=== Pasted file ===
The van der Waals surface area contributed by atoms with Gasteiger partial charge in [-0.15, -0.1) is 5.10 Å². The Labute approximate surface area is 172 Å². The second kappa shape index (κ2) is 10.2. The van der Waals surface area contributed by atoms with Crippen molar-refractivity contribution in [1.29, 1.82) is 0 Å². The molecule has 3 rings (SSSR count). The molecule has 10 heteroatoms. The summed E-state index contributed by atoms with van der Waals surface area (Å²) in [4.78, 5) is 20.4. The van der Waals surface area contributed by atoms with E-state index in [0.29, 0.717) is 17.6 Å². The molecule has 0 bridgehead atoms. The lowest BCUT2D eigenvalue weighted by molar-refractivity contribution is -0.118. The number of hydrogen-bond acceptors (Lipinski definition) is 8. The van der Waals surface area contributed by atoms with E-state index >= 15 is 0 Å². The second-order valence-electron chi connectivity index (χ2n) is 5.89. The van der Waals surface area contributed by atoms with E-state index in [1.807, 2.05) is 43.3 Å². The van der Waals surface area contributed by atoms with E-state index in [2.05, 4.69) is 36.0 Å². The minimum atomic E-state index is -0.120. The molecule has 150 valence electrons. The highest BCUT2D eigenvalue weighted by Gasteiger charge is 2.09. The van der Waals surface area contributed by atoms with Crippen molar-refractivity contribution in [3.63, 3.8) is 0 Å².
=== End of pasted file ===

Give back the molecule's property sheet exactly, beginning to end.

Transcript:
The van der Waals surface area contributed by atoms with Gasteiger partial charge in [-0.15, -0.1) is 5.10 Å². The Labute approximate surface area is 172 Å². The second kappa shape index (κ2) is 10.2. The van der Waals surface area contributed by atoms with Crippen molar-refractivity contribution in [1.29, 1.82) is 0 Å². The molecule has 3 rings (SSSR count). The molecule has 10 heteroatoms. The summed E-state index contributed by atoms with van der Waals surface area (Å²) in [4.78, 5) is 20.4. The van der Waals surface area contributed by atoms with E-state index in [0.29, 0.717) is 17.6 Å². The molecule has 0 bridgehead atoms. The lowest BCUT2D eigenvalue weighted by molar-refractivity contribution is -0.118. The number of hydrogen-bond acceptors (Lipinski definition) is 8. The van der Waals surface area contributed by atoms with E-state index >= 15 is 0 Å². The second-order valence-electron chi connectivity index (χ2n) is 5.89. The van der Waals surface area contributed by atoms with E-state index in [1.807, 2.05) is 43.3 Å². The van der Waals surface area contributed by atoms with E-state index in [2.05, 4.69) is 36.0 Å². The minimum atomic E-state index is -0.120. The molecule has 150 valence electrons. The highest BCUT2D eigenvalue weighted by Gasteiger charge is 2.09. The van der Waals surface area contributed by atoms with Crippen molar-refractivity contribution in [3.63, 3.8) is 0 Å².